Great Britain

How Muhammad Ali lost to 17-year-old Tyrone Monaghan in Irishman’s back yard and had to sit on smelly bin as punishment

FEW people managed to get the better of Muhammad Ali in the boxing ring. Even fewer achieved it in their own gardens.

But Irishman Tyrone Monaghan can make the incredible claim to fame that he beat the Greatest Of All Time – in his own backyard and in front of a line of wet washing.

What was equally remarkable is that he was just 17 YEARS OLD when he enjoyed an unexpected victory over the three-time heavyweight champion of the world.

The story starts in 1967 when Ali was stripped by US boxing chiefs of his title for refusing to fight in the Vietnam War.

Monaghan’s late father Paddy – a world champion bare-knuckle fighter – was angered by this.

He launched a petition and started a campaign in the UK to get Ali’s licence reinstated.

When Ali found out, and following his return to the sport in 1970, the pair became firm friends.

According to Monaghan, the Louisville Lip came to their “house about twenty times or more”.

One appearance came in November 1974 just weeks after Ali beat George Foreman in Zaire in the Rumble in the Jungle to reclaim the heavyweight world title.

However, the most memorable encounter was in August 1983 when Ali made a visit to the family’s modest home in Abingdon, Oxfordshire – and the boxing gloves came out.

He stood back, waved his arms and said: ‘I don’t believe it! He just beat the champ.' And he went over and sat on this smelly bin as a punishment.

Tyrone Monaghan on sparring with Muhammad Ali

Monaghan, now 54, told SunSport: “People knew Muhammad was coming.

“Sometimes it was like a private visit so we didn’t tell anybody. This time there was a crowd at the front of our house.

“My dad, I and our family were in the garden. He got out of the car, along with Howard Bingham.
“Muhammad opened the gate and walked in and he looked at me. He hugged me and straightaway he started to shadow spar and move around.

“I remember my mum gave him an orange juice and satsumas. Then he said to me: ‘Tyrone, do you fancy doing some sparring?’ I thought: ‘Oh, yeah, let’s get it on.’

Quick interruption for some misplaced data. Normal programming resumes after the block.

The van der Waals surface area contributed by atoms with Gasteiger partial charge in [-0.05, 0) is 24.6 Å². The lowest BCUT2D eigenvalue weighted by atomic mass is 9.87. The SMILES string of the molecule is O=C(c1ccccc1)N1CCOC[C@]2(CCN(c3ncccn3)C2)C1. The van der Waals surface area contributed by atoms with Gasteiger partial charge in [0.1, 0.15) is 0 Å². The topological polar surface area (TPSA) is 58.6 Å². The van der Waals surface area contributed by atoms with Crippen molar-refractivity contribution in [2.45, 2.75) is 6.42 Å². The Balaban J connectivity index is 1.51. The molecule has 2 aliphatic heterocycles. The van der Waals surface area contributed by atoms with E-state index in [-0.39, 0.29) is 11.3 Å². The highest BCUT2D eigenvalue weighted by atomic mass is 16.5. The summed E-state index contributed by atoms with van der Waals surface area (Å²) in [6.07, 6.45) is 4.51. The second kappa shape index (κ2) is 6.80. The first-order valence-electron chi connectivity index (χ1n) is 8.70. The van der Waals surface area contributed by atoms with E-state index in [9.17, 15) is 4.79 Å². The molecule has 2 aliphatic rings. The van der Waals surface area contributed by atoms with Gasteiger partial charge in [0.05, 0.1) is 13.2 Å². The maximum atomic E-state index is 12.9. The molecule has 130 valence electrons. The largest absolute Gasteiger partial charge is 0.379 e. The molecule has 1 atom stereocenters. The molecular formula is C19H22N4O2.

“Howard gave Muhammad a pair of white gloves. I thought they were really cool.

“We went out in the backyard. I wore my red gloves. In the backyard me and my dad used to train and in the corner we had this old smelly metal dustbin with a rubber lid.

“Muhammad said to me: ‘Tyrone, there are no rounds. Whoever gives up first sits on that bin.’

“So, we’re moving around and sparring. Oh, it was fantastic.

“To be honest, with the exception of the births of my three daughters, sparring with Muhammad Ali was the greatest day of my life.

“I’m a lot shorter than him, obviously, so it was no point going in. But I’m trying to do a Joe Frazier-style.

“He said: ‘Joe Frazier! Joe Frazier! I’m going to whoop you’re a***! I’m going to beat you!’

“I said: ‘Come on, Champ. Let’s get it on!’

“We’re moving and clowning around and it was amazing. He hit me a few times. I hit him a few times.

“Less than four, five minutes of sparring, I stopped. He stood back, waved his arms and said: ‘I don’t believe it! I don’t believe it! He just beat the champ. He just beat the champ.’

“And he went over and sat on this smelly bin as a punishment. He told my dad: ‘Paddy, I can’t believe it. I just got whooped. I just got whooped.’”


Away from the jokes and the banter, Ali was very impressed by the youngster’s fighting skills.

Monaghan recalled: “Muhammad said to me: ‘Tyrone, you’re good as I was when I was your age. I want you to come to the States with me.

"I’ll put you in touch with Angelo Dundee and you’ll be well looked after.’

“At the time, I was scared of flying, even from Heathrow to Belfast, which is only an hour’s flight.

“So I said: ‘I couldn’t fly up to America, it’ll kill me.’ I had to turn it down.”

It is claimed Ali had Irish roots and his maternal great-grandfather Abe Grady hailed from Ennis, County Clare before emigrating to the US in the 1860s.

Throughout his school years, Monaghan often spoke to Ali on the telephone when his father was visiting him in the US.

Monaghan said: “Muhammad signed autographs for us. Even though he knew that me, my sisters Claire and Sarah were very shy, he made us feel so comfortable.

“And when he used to visit us over the years he’d always laugh and joke around.

“He once said: ‘Tyrone, do you know why I’m so good at boxing? Because I’m part-Irish.’

“Muhammad was very proud to be part-Irish and he said this to us often when he visited our house.”

Paddy and Ali remained closed right until the American died aged 74 exactly four years ago today.

Northern Ireland-born Paddy, known as the Rough Diamond, was undefeated in more than 100 bare-knuckle fights. He died aged 73 in April 2017.

Monaghan said: “My dad always enjoyed spending time with Muhammad.

“He became bare-knuckle champion in 1974 but bare-knuckle fighting back then was illegal.

“If you were caught bare-knuckle boxing, the place would be closed down and there would be lots of arrests.

“Behind closed doors my dad and Muhammad would talk about it. Muhammad would say: ‘Paddy, you’re one crazy Irishman.’"

Lionel Messi’s obsession with ‘The Greatest’ Muhammad Ali includes a shrine to boxing icon at Barcelona star’s home

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